Print

About Sheriff

Posted in Shriff

In Papua New Guinea, the Sheriff Act governs the operation of Sheriff Office. On 17 April 1975, the Registrar of the National Court was appointed and gazette as the Sheriff, thereby determining that the same person holds the two offices (Sheriff and Registrar) concurrently. The Sheriff is appointed by the Head of the State and both he and his officers are responsible for enforcing Judicial Orders. Their primary responsibilities include:

  • Serving documents including complaints and summonses for a fee
  • Effecting executions e.g. seizure of property under a warrant or writ from the village court, District Court, National Court or the Supreme Court.
  • Making affidavits and returns
  • Escorting persons to court under a warrant of apprehension; or by a writ of Habeas Corpus

The sheriff’s office has a sheriff trust account established in accordance with the sheriff regulation and it operates under the meaning of section 15 of the public finance (management) Act 1995 (PFMA). The trust was set up to deposit monies payable to or recovered by the sheriff’s office in the execution of its duties.

The National Judicial Staffing services is the body that is responsible for providing corporate services and administrative support to the office of the sheriff of Papua New Guinea and other sections of the judicial system.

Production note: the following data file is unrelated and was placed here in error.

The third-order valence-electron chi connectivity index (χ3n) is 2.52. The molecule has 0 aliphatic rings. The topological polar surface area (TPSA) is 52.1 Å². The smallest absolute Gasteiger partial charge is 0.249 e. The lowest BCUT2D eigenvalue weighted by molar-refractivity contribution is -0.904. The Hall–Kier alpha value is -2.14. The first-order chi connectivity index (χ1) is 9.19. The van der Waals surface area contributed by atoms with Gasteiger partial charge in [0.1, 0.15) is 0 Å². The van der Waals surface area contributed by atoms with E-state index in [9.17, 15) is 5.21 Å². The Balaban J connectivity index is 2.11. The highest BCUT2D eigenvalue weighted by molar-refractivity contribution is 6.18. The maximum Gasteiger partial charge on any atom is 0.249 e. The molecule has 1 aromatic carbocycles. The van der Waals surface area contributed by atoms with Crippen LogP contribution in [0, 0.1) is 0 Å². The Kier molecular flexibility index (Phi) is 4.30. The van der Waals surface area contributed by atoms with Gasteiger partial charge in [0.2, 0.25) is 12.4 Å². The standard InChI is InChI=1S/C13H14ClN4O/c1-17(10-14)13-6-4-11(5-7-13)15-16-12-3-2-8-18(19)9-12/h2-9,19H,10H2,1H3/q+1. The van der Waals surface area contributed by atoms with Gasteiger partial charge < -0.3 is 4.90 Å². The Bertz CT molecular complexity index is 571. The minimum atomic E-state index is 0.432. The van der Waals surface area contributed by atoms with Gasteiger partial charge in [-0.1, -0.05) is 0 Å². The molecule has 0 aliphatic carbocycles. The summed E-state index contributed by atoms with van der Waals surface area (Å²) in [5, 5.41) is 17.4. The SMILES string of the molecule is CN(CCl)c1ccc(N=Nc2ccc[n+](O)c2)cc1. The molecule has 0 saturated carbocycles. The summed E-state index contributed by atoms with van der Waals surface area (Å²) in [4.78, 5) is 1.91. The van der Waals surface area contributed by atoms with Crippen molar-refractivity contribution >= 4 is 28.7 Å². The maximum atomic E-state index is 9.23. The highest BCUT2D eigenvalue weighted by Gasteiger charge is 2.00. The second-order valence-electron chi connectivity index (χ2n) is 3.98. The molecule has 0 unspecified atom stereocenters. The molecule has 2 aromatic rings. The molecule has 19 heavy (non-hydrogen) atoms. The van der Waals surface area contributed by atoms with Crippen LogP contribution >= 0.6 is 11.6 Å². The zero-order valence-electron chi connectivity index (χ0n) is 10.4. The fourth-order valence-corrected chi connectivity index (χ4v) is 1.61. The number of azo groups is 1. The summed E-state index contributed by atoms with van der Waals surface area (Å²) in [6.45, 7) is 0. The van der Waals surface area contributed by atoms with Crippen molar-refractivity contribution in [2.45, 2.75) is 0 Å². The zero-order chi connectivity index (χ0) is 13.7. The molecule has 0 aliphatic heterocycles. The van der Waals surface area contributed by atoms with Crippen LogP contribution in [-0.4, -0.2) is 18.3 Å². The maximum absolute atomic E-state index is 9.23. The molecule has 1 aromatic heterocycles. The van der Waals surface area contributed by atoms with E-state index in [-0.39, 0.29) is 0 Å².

The sheriff and appointed officers execute judgments for the district court, National Courts, and Supreme Court. The process of execution are governed by the National Court Rules (1983), Order 13 – Enforcement of Judgment, the District Court Act section 160 -208 and the Sheriffs Regulations (chapter 55). The court orders come in the following form of writs/warrants of execution:

  • Writ of levy of property
  • Writ of possession
  • Writ of delivery and writ of specific delivery
  • Writ of sequestration
  • Warrant of execution (district court only)
  • Warrant of commitment to enforce a warrant of execution

The sheriff is unable to suspend execution of any writ, warrant or summons unless on instruction from a judgment creditor. The writs/warrants are entered into the sheriff’s writ/warrant register and the sheriff and appointed officers are obligated to enforce the execution.

The sheriff offices operate at each of the National Courts. All writs, summons and warrants are received and executed/served by the sheriff office located at the nearest National Court. A filing fee must bepaid before any writs, summons or warrants can be registered with the sheriff office for execution or service. These fees can be paid in Port Moresby at the Department of Finance and in other regions at the nearest Treasury Offices located at the Provincial District offices.

The Provincial Sheriff Office are located in each National Court House and service the following areas:

  • Port Moresby sheriff officers cater for Central, Gulf, Western and Milne Bay at this juncture does
  • Kokopo National Court House sheriff officers also cater for Bougainville, Manus and New Ireland.